Cocos (Keeling) Islands a Cocos Islander Cocos Island English, Malay
Colombia a Colombian Colombian Spanish
+ indigenous languages
Comoros (Comores) a Comoran Comoran Arabic, French, Shikomoro
Congo Brazzaville
Congo Kinshasa
a Congolese Congolese French, Lingala
+ tribal languages
Cook Islands a Cook Islander Cook Island English, Maori
Costa Rica a Costa Rican Costa Rican Spanish
Croatia a Croat
a Croatian
Croat
Croatian
Croatian (Croat)
Cuba a Cuban Cuban Spanish
Cyprus a Cypriot   Cypriot   Greek, Turkish, English
Czech Republic a Czech Czech Czech
Denmark a Dane Danish Danish
Djibouti a Djiboutian Djiboutian French, Arabic, Somali, Afar
Dominica a Dominican Dominican English, French patois
Dominican Republic a Dominican Dominican Spanish
East Timor a Timorese Timorese Portuguese, Tetum
+ 15 indigenous languages
Ecuador an Ecuadoran
an Ecuadorean
an Ecuadorian
Ecuadoran
Ecuadorean
Ecuadorian
Spanish, Quechua
Egypt an Egyptian Egyptian Arabic, English, French
El Salvador a Salvadoran
a Salvadorean
a Salvadorian
Salvadoran
Salvadorean
Salvadorian
Spanish, Nahua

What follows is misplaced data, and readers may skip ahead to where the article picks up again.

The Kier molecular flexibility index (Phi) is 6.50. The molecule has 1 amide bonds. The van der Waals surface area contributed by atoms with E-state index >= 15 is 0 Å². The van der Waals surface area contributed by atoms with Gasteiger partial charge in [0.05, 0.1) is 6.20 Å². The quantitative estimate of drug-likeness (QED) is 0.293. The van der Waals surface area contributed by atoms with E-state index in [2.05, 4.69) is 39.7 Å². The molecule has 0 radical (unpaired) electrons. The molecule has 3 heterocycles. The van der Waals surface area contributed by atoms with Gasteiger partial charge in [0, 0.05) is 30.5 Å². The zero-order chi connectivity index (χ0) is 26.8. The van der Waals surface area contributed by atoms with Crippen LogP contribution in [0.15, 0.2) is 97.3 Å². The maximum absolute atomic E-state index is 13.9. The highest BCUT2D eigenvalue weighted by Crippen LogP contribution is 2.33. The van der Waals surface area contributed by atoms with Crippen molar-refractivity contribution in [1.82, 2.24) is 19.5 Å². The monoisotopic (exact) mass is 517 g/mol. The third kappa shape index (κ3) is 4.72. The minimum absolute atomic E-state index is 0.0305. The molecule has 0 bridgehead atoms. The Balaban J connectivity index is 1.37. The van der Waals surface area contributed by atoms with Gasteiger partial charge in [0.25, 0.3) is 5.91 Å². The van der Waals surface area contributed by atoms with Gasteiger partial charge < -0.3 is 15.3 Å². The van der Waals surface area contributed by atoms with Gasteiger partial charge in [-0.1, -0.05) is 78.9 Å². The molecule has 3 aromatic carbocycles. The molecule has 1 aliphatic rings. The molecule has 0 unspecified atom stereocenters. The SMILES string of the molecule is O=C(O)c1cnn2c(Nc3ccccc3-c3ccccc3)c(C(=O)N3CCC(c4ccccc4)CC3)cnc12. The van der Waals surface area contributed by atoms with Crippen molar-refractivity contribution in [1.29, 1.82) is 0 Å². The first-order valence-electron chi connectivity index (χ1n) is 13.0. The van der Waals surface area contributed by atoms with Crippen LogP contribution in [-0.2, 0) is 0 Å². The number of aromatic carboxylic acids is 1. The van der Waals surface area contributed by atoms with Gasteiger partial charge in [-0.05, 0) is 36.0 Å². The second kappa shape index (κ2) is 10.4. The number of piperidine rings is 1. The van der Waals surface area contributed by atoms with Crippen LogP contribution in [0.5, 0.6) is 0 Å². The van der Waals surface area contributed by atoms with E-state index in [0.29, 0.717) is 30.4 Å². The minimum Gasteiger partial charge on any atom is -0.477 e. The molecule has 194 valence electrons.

England an Englishman
an Englishwoman
English English
Equatorial Guinea an Equatoguinean
an Equatorial Guinean
Equatoguinean
Equatorial Guinean
Spanish, French, pidgin English, Fang, Bubi,
Igbo (Ibo)
Eritrea an Eritrean Eritrean Tigre, Arabic, Tigrinya, Kunama, English
Estonia an Estonian Estonian Estonian, Russian, Ukrainian, Finnish
Eswatini a Swazi Swazi Swazi (Siswati), English
Ethiopia an Ethiopian Ethiopian Amharic, Tigrinya, Oromigna, Guaragigna, Somali, Arabic
Falkland Islands a Falkland Islander Falkland Island English
Faroe Islands a Faroese Faroese Faroese, Danish
Fiji a Fijian Fijian English, Fijian, Hindustani
Finland a Finn Finnish Finnish, Swedish,
Lappish (Sami)
France a Frenchman
a Frenchwoman
French French, Provencal,
Breton, Alsatian,
Catalan (Catalonian), Corsican, Basque, Flemish
French Guiana a French Guianese French Guianese French
French Polynesia a Polynesian Polynesian French, Tahitian

 

 

Quickly find a country or territory

A  B  C  D  E  F  G  H  I  J  K  L  M  N  O  P  Q  R  S  T  U  V  W  Y  Z